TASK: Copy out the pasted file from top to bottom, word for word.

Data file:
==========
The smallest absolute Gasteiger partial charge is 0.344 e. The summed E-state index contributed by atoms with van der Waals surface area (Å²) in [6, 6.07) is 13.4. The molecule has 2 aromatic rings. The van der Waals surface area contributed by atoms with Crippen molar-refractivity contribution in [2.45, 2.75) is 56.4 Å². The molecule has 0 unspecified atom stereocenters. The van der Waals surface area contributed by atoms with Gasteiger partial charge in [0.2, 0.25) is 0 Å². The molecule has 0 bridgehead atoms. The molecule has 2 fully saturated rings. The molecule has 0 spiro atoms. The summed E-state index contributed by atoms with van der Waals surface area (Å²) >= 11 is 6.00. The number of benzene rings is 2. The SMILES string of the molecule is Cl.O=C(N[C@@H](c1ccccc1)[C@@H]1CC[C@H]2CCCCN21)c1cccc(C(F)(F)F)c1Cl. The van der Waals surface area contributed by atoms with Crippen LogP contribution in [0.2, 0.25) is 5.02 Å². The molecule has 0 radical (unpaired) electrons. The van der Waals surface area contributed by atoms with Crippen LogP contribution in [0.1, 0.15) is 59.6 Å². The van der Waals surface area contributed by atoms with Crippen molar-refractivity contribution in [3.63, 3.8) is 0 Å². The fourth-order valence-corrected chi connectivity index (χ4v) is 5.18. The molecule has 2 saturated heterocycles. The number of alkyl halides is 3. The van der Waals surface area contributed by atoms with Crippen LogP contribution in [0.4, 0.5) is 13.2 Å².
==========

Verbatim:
The smallest absolute Gasteiger partial charge is 0.344 e. The summed E-state index contributed by atoms with van der Waals surface area (Å²) in [6, 6.07) is 13.4. The molecule has 2 aromatic rings. The van der Waals surface area contributed by atoms with Crippen molar-refractivity contribution in [2.45, 2.75) is 56.4 Å². The molecule has 0 unspecified atom stereocenters. The van der Waals surface area contributed by atoms with Gasteiger partial charge in [0.2, 0.25) is 0 Å². The molecule has 0 bridgehead atoms. The molecule has 2 fully saturated rings. The molecule has 0 spiro atoms. The summed E-state index contributed by atoms with van der Waals surface area (Å²) >= 11 is 6.00. The number of benzene rings is 2. The SMILES string of the molecule is Cl.O=C(N[C@@H](c1ccccc1)[C@@H]1CC[C@H]2CCCCN21)c1cccc(C(F)(F)F)c1Cl. The van der Waals surface area contributed by atoms with Crippen LogP contribution in [0.2, 0.25) is 5.02 Å². The molecule has 0 radical (unpaired) electrons. The van der Waals surface area contributed by atoms with Crippen LogP contribution in [0.1, 0.15) is 59.6 Å². The van der Waals surface area contributed by atoms with Crippen molar-refractivity contribution in [3.63, 3.8) is 0 Å². The fourth-order valence-corrected chi connectivity index (χ4v) is 5.18. The molecule has 2 saturated heterocycles. The number of alkyl halides is 3. The van der Waals surface area contributed by atoms with Crippen LogP contribution in [0.4, 0.5) is 13.2 Å².